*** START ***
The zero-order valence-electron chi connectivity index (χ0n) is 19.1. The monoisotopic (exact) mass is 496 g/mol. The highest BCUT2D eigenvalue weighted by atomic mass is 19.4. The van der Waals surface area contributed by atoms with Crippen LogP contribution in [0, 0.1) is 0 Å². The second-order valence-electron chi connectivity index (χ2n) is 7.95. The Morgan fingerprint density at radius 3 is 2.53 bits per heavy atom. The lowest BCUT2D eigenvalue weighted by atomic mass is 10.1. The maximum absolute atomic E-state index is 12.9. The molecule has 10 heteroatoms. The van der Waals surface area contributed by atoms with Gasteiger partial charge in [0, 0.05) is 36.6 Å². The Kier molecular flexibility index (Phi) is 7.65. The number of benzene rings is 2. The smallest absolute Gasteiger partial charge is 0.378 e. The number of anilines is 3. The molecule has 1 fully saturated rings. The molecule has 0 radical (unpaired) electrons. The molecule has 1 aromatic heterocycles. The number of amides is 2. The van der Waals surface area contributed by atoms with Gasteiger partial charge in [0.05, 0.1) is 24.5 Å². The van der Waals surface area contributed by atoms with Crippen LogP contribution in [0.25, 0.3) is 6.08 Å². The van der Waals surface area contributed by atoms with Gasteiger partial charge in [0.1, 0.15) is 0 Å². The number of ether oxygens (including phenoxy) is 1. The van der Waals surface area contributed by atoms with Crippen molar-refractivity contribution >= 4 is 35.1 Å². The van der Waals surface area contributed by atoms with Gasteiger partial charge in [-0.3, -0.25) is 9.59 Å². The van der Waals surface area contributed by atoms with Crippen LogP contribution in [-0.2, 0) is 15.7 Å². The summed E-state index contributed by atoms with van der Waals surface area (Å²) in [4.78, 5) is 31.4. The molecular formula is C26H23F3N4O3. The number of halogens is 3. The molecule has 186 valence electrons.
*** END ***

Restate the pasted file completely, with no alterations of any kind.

The zero-order valence-electron chi connectivity index (χ0n) is 19.1. The monoisotopic (exact) mass is 496 g/mol. The highest BCUT2D eigenvalue weighted by atomic mass is 19.4. The van der Waals surface area contributed by atoms with Crippen LogP contribution in [0, 0.1) is 0 Å². The second-order valence-electron chi connectivity index (χ2n) is 7.95. The Morgan fingerprint density at radius 3 is 2.53 bits per heavy atom. The lowest BCUT2D eigenvalue weighted by atomic mass is 10.1. The maximum absolute atomic E-state index is 12.9. The molecule has 10 heteroatoms. The van der Waals surface area contributed by atoms with Gasteiger partial charge in [0, 0.05) is 36.6 Å². The Kier molecular flexibility index (Phi) is 7.65. The number of benzene rings is 2. The smallest absolute Gasteiger partial charge is 0.378 e. The number of anilines is 3. The molecule has 1 fully saturated rings. The molecule has 0 radical (unpaired) electrons. The molecule has 1 aromatic heterocycles. The number of amides is 2. The van der Waals surface area contributed by atoms with Gasteiger partial charge in [0.05, 0.1) is 24.5 Å². The van der Waals surface area contributed by atoms with Crippen LogP contribution in [0.25, 0.3) is 6.08 Å². The van der Waals surface area contributed by atoms with Gasteiger partial charge in [0.1, 0.15) is 0 Å². The number of ether oxygens (including phenoxy) is 1. The van der Waals surface area contributed by atoms with Crippen molar-refractivity contribution >= 4 is 35.1 Å². The van der Waals surface area contributed by atoms with Gasteiger partial charge in [-0.3, -0.25) is 9.59 Å². The van der Waals surface area contributed by atoms with Crippen LogP contribution in [-0.2, 0) is 15.7 Å². The summed E-state index contributed by atoms with van der Waals surface area (Å²) in [4.78, 5) is 31.4. The molecular formula is C26H23F3N4O3. The number of halogens is 3. The molecule has 186 valence electrons.